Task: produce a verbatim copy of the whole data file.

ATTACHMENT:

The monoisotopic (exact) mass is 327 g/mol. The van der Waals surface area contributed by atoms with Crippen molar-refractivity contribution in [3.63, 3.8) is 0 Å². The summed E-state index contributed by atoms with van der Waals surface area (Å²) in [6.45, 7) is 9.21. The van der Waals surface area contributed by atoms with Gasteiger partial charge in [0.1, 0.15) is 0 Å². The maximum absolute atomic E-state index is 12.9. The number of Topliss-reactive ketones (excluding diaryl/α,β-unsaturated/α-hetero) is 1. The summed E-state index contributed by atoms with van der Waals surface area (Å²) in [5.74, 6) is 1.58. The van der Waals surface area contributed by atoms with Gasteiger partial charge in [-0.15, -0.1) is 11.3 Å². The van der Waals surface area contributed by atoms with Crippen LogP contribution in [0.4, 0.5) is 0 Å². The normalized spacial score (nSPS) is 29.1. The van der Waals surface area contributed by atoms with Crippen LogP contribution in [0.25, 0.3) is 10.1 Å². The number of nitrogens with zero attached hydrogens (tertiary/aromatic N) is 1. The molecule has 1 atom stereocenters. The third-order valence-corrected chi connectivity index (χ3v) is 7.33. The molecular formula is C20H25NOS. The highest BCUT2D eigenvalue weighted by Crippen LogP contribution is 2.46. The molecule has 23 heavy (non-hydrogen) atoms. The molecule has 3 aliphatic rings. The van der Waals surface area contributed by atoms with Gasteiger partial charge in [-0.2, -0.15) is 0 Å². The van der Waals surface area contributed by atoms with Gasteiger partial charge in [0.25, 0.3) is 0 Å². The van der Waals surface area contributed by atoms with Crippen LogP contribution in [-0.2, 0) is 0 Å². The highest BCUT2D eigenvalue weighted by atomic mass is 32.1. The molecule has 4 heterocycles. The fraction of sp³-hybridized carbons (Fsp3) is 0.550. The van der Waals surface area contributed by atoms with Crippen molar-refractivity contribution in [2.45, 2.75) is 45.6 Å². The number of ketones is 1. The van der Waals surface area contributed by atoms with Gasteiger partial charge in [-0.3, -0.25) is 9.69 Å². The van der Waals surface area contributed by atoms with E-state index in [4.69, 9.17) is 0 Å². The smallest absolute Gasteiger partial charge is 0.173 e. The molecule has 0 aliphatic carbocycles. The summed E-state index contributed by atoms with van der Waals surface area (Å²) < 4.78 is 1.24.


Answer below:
The monoisotopic (exact) mass is 327 g/mol. The van der Waals surface area contributed by atoms with Crippen molar-refractivity contribution in [3.63, 3.8) is 0 Å². The summed E-state index contributed by atoms with van der Waals surface area (Å²) in [6.45, 7) is 9.21. The van der Waals surface area contributed by atoms with Gasteiger partial charge in [0.1, 0.15) is 0 Å². The maximum absolute atomic E-state index is 12.9. The number of Topliss-reactive ketones (excluding diaryl/α,β-unsaturated/α-hetero) is 1. The summed E-state index contributed by atoms with van der Waals surface area (Å²) in [5.74, 6) is 1.58. The van der Waals surface area contributed by atoms with Gasteiger partial charge in [-0.15, -0.1) is 11.3 Å². The van der Waals surface area contributed by atoms with Crippen LogP contribution in [0.4, 0.5) is 0 Å². The normalized spacial score (nSPS) is 29.1. The van der Waals surface area contributed by atoms with Crippen LogP contribution in [0.25, 0.3) is 10.1 Å². The number of nitrogens with zero attached hydrogens (tertiary/aromatic N) is 1. The molecule has 1 atom stereocenters. The third-order valence-corrected chi connectivity index (χ3v) is 7.33. The molecular formula is C20H25NOS. The highest BCUT2D eigenvalue weighted by Crippen LogP contribution is 2.46. The molecule has 23 heavy (non-hydrogen) atoms. The molecule has 3 aliphatic rings. The van der Waals surface area contributed by atoms with Gasteiger partial charge in [-0.2, -0.15) is 0 Å². The van der Waals surface area contributed by atoms with Gasteiger partial charge in [0.25, 0.3) is 0 Å². The van der Waals surface area contributed by atoms with Crippen LogP contribution in [-0.2, 0) is 0 Å². The highest BCUT2D eigenvalue weighted by atomic mass is 32.1. The molecule has 4 heterocycles. The fraction of sp³-hybridized carbons (Fsp3) is 0.550. The van der Waals surface area contributed by atoms with Crippen molar-refractivity contribution in [2.45, 2.75) is 45.6 Å². The number of ketones is 1. The van der Waals surface area contributed by atoms with Gasteiger partial charge in [-0.3, -0.25) is 9.69 Å². The van der Waals surface area contributed by atoms with E-state index in [4.69, 9.17) is 0 Å². The smallest absolute Gasteiger partial charge is 0.173 e. The molecule has 0 aliphatic carbocycles. The summed E-state index contributed by atoms with van der Waals surface area (Å²) < 4.78 is 1.24.